01 SES 04 B, Research Engagement as Professional Development
Early years is an area of education identified for its importance to individuals and its contribution to society through a range of benefits from social to economic (Britto et al. 2017). However, the qualifications and professional learning of early years practitioners varies enormously with
'A wide variation of minimum academic qualifications level required to work as pre-primary teachers. Some countries do not have any specified standards or minimum requirements. In other countries, teachers are only required to hold a lower secondary qualification and undergo very brief training' (Neuman et al, 2015:10).
This variability in qualifications has implications for the quality of early years provision with clear research evidence that the quality of early years has long lasting effects on children’s outcomes (Sylva et al. 2010). Addressing teacher quality is a long-standing aim with international initiatives and policy directives (OECD, 2012). The reality is that the status of early years practitioners, low pay, workforce profile and market factors can mitigate against access to formal professional learning opportunities (Nutbrown, 2012). However, research suggests that practitioners’ ‘moral purpose’ (Fullan, 2004) in desiring the best outcomes for children motivates them to engage in practice-based initiatives (Bryan and Burstow, 2016). Capacity to implement an approach that harnesses this enthusiasm within an organisational, financial and research informed paradigm can be challenging for individual settings. This paper reports on a case study exploring facilitated Action Research (FAR) as a driver for improved outcomes and practitioner development in early years. It explores:
- Why settings choose facilitated AR as an approach to professional learning?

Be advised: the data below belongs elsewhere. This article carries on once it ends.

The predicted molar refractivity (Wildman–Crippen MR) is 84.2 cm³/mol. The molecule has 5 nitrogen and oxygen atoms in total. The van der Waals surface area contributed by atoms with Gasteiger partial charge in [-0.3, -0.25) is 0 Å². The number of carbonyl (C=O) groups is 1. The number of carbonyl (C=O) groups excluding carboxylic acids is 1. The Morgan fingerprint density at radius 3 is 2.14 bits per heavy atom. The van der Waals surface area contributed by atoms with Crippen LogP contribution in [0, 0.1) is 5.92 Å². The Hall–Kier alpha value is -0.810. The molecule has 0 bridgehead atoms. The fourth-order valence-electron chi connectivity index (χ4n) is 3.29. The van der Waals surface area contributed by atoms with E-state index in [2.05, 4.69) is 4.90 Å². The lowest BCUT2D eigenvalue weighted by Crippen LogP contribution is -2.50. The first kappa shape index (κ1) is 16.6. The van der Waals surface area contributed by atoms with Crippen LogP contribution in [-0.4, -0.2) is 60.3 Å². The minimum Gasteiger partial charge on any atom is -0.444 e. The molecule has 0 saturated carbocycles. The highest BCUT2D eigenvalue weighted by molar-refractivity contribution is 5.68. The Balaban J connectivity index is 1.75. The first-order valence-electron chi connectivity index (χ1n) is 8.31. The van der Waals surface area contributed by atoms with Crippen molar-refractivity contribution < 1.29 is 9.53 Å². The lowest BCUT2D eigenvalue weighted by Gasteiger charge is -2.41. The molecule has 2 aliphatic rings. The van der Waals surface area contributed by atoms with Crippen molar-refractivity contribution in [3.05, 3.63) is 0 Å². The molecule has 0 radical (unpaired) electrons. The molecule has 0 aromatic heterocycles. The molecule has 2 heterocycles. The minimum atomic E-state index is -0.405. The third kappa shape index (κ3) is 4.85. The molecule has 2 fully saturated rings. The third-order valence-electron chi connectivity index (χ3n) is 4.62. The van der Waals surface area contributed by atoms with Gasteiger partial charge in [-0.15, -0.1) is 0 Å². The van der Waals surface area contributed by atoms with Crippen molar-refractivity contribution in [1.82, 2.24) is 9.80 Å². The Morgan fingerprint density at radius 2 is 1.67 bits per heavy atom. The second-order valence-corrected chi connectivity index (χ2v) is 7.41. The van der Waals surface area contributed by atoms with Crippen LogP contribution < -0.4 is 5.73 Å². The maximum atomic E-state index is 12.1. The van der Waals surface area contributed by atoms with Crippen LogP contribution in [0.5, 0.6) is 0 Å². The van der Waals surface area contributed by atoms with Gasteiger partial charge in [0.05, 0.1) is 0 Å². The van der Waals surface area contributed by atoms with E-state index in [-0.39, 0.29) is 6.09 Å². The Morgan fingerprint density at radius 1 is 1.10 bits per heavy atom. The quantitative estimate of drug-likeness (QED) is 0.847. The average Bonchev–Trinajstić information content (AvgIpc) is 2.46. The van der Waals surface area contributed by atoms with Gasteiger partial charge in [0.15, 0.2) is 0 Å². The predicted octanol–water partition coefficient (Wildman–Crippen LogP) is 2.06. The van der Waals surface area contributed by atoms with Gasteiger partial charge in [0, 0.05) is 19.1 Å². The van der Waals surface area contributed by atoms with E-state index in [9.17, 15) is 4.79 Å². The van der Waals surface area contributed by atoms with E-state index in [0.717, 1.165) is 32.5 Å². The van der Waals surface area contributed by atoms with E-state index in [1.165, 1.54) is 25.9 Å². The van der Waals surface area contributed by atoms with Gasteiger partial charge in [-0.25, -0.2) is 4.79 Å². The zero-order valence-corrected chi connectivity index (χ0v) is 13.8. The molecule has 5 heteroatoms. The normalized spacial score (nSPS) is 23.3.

- What might be the advantages and disadvantages for sustainability and capacity building?
- How do teacher perceive learning and value from FAR?
- What are the implications for early years workforce from FAR?
Leading to proposals for a facilitated AR professional learning resource for settings without capacity to implement AR themselves.
Action Research is an established approach for developing educational practice (Bryan and Burstow, 2016). Its location and structure resonate with effective features of professional learning and it has the potential to support communities of learners, a key feature of capacity building for schools and nurseries (Stoll et al. 2006) and one which can be challenging given the size and resources of some settings. In this study, the term ‘facilitated AR’ (FAR) is used to recognise the difference between individual practitioners and settings undertaking AR compared with a commissioned professional learning programme with external facilitators (FAR). Three groups of early years practitioners from schools and nurseries in socio-economically deprived areas were recruited through their engagement with FAR projects. Ethical approval and informed written consent were gained (BERA, 2011). Each project ran for the equivalent of an academic year at a venue organised by participants. Data collected and thematically analysed (Miles and Huberman, 1994) included documentation from facilitated sessions, the AR projects themselves and digitally audio recorded semi- structured interviews with participants on their views about the value, sustainability and perceived advantages and disadvantages of FAR after the projects ended.